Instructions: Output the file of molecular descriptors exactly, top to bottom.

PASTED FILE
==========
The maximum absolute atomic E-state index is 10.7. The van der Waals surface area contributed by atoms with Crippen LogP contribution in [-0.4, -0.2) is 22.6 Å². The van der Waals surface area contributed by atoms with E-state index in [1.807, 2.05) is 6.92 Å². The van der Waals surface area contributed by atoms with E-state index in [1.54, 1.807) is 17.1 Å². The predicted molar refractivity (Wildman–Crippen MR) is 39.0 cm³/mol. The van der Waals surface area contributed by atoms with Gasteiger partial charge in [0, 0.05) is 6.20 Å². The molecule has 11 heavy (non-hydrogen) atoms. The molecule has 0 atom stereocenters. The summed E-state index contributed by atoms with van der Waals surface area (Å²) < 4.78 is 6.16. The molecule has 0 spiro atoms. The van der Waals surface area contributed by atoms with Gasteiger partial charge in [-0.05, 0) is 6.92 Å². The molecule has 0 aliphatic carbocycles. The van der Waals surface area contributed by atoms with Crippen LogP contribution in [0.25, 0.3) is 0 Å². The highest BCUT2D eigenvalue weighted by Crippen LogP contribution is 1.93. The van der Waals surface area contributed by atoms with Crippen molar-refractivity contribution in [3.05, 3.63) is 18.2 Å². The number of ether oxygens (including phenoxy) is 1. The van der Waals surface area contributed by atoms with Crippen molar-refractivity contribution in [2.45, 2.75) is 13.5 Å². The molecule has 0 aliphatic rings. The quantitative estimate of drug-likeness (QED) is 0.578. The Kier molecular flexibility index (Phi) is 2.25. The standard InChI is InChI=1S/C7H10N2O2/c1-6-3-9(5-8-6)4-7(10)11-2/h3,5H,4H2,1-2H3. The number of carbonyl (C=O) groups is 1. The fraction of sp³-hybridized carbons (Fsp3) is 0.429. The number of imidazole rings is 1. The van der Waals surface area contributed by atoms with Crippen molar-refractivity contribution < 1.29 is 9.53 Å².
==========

The maximum absolute atomic E-state index is 10.7. The van der Waals surface area contributed by atoms with Crippen LogP contribution in [-0.4, -0.2) is 22.6 Å². The van der Waals surface area contributed by atoms with E-state index in [1.807, 2.05) is 6.92 Å². The van der Waals surface area contributed by atoms with E-state index in [1.54, 1.807) is 17.1 Å². The predicted molar refractivity (Wildman–Crippen MR) is 39.0 cm³/mol. The van der Waals surface area contributed by atoms with Gasteiger partial charge in [0, 0.05) is 6.20 Å². The molecule has 11 heavy (non-hydrogen) atoms. The molecule has 0 atom stereocenters. The summed E-state index contributed by atoms with van der Waals surface area (Å²) < 4.78 is 6.16. The molecule has 0 spiro atoms. The van der Waals surface area contributed by atoms with Gasteiger partial charge in [-0.05, 0) is 6.92 Å². The molecule has 0 aliphatic carbocycles. The van der Waals surface area contributed by atoms with Crippen LogP contribution in [0.25, 0.3) is 0 Å². The highest BCUT2D eigenvalue weighted by Crippen LogP contribution is 1.93. The van der Waals surface area contributed by atoms with Crippen molar-refractivity contribution in [3.05, 3.63) is 18.2 Å². The number of ether oxygens (including phenoxy) is 1. The van der Waals surface area contributed by atoms with Crippen molar-refractivity contribution in [2.45, 2.75) is 13.5 Å². The molecule has 0 aliphatic rings. The quantitative estimate of drug-likeness (QED) is 0.578. The Kier molecular flexibility index (Phi) is 2.25. The standard InChI is InChI=1S/C7H10N2O2/c1-6-3-9(5-8-6)4-7(10)11-2/h3,5H,4H2,1-2H3. The number of carbonyl (C=O) groups is 1. The fraction of sp³-hybridized carbons (Fsp3) is 0.429. The number of imidazole rings is 1. The van der Waals surface area contributed by atoms with Crippen molar-refractivity contribution < 1.29 is 9.53 Å².